Not even. Doesn’t seem like it got by the clerk’s office.
So, what now?
Sephora’s still on parole, until March. As long as she is on parole, a federal habeas corpus petition is viable. Having slept on it, I think it’s fair to conclude that the Supreme Court is out, at least as far as any further attempts to go there directly. I mean, I could just bring another petition down there – see Supreme Court rule 20.4(b) – but the time is too short. They might take another month or more just to determine that they aren’t going to do anything and of course that is the overwhelmingly likely result, as it always is.
But a petition could still be brought in the US District Court in Rochester. There are many problems with this, of course. I’ll just mention a couple, for now.
The first problem is, it can’t be done without me, both in a lawyer capacity and a witness capacity. Either way, I would have to physically go to Rochester. If I do that under present circumstances, I think the risk to my personal safety is significant enough that it’s unwise to run the risk. Unless perhaps there is no alternative.
However, this could change in the near term. As regular readers of the blog know, I have applied for asylum in Canada, where I am currently residing. If the application is granted, killing me during a trip to Rochester would become an international incident and expose the perpetrators to a level of scrutiny that they could not be confident of successfully evading. The refugee hearing was held in Toronto on September 29th and a decision should be rendered within the next month.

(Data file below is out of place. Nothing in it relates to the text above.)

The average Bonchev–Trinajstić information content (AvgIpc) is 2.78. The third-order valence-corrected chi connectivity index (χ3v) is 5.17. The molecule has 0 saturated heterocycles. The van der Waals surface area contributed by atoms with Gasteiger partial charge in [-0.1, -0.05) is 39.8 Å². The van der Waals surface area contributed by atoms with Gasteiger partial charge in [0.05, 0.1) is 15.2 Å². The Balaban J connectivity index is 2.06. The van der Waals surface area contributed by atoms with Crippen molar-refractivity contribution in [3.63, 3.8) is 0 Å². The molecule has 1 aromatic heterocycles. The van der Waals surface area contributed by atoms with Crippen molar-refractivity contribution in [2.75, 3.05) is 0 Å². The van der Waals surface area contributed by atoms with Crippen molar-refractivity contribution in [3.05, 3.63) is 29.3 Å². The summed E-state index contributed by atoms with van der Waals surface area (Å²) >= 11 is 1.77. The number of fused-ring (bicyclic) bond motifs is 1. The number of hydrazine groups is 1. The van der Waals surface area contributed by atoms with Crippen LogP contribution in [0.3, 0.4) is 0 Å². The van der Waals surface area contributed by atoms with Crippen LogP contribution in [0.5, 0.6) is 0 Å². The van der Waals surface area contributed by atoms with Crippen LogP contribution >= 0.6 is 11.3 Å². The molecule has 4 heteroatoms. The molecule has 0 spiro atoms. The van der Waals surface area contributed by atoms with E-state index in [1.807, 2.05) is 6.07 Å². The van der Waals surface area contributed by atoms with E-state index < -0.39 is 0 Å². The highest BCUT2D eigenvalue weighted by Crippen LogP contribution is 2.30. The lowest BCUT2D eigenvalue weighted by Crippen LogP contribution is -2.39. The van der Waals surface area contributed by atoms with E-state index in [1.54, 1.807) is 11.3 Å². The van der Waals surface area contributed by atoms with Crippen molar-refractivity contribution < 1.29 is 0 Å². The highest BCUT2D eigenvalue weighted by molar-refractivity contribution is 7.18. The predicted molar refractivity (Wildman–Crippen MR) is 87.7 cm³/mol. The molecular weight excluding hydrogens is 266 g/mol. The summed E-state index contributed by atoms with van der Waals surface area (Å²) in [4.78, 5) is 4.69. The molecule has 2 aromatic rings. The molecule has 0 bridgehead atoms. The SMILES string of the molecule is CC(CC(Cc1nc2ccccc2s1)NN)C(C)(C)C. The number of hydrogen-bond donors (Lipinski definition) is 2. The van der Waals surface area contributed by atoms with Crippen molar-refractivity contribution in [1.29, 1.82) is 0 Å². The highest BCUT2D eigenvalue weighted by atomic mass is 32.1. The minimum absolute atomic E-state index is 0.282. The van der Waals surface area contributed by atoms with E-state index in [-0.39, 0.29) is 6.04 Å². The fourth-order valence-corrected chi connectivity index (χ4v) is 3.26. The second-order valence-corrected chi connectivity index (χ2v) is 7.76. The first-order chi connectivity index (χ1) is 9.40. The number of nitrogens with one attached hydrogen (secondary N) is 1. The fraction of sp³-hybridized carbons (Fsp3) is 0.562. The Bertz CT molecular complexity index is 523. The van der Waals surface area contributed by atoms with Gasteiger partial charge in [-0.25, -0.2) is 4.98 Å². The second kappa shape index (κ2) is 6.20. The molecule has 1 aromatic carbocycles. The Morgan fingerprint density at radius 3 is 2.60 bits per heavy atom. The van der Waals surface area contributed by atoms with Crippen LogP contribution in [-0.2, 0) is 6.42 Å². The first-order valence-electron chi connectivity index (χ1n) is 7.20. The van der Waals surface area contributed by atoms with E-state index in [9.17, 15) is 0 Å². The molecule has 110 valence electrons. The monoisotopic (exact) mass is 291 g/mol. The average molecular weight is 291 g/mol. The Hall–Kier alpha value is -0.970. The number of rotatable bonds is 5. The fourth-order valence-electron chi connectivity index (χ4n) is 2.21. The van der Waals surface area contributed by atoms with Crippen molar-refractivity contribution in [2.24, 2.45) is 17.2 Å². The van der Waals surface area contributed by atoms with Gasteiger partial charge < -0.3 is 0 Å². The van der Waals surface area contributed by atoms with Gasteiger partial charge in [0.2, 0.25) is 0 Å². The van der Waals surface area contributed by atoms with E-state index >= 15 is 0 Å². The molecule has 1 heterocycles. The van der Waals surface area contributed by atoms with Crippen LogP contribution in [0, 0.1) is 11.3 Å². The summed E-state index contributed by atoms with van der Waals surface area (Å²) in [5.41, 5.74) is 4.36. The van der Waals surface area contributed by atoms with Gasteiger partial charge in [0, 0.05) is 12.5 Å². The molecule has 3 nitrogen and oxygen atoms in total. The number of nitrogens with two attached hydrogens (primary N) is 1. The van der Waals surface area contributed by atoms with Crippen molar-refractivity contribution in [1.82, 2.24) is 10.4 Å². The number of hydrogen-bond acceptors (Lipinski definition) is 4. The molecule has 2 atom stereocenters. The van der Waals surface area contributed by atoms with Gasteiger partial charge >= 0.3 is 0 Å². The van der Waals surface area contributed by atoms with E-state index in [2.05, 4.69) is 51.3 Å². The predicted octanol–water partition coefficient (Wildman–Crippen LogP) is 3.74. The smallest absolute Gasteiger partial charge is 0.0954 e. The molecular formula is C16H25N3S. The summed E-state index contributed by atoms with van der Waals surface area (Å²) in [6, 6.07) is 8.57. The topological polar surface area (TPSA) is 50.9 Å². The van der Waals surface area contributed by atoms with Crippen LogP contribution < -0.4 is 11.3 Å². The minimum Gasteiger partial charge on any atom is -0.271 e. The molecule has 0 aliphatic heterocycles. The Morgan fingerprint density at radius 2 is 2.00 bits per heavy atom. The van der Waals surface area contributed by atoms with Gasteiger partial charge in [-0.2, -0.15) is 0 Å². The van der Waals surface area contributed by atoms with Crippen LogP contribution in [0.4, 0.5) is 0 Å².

That would still leave time to go to the District Court with a petition.
Part of the problem with this whole “personal safety” issue is that the cops and the DA involved here, apparently with the mindless acquiescence of much if not all of the local judiciary – or worse – have succeeded to a large degree in more or less smearing me behind the scenes. There have never been any formal proceedings or accusations at which I could defend myself, but the whisper and gossip mills have concluded, without any input from me of course, that this whole Sephora Davis episode is not what any rational review of the evidence would reveal, but rather indicates that there is something wrong with me. So the narrative of my death – from some accident like drowning in the bathtub or other circumstances suggesting self-harm – is already in place. “Troubled lawyer’s tragic demise”, reads the byline. No thanks.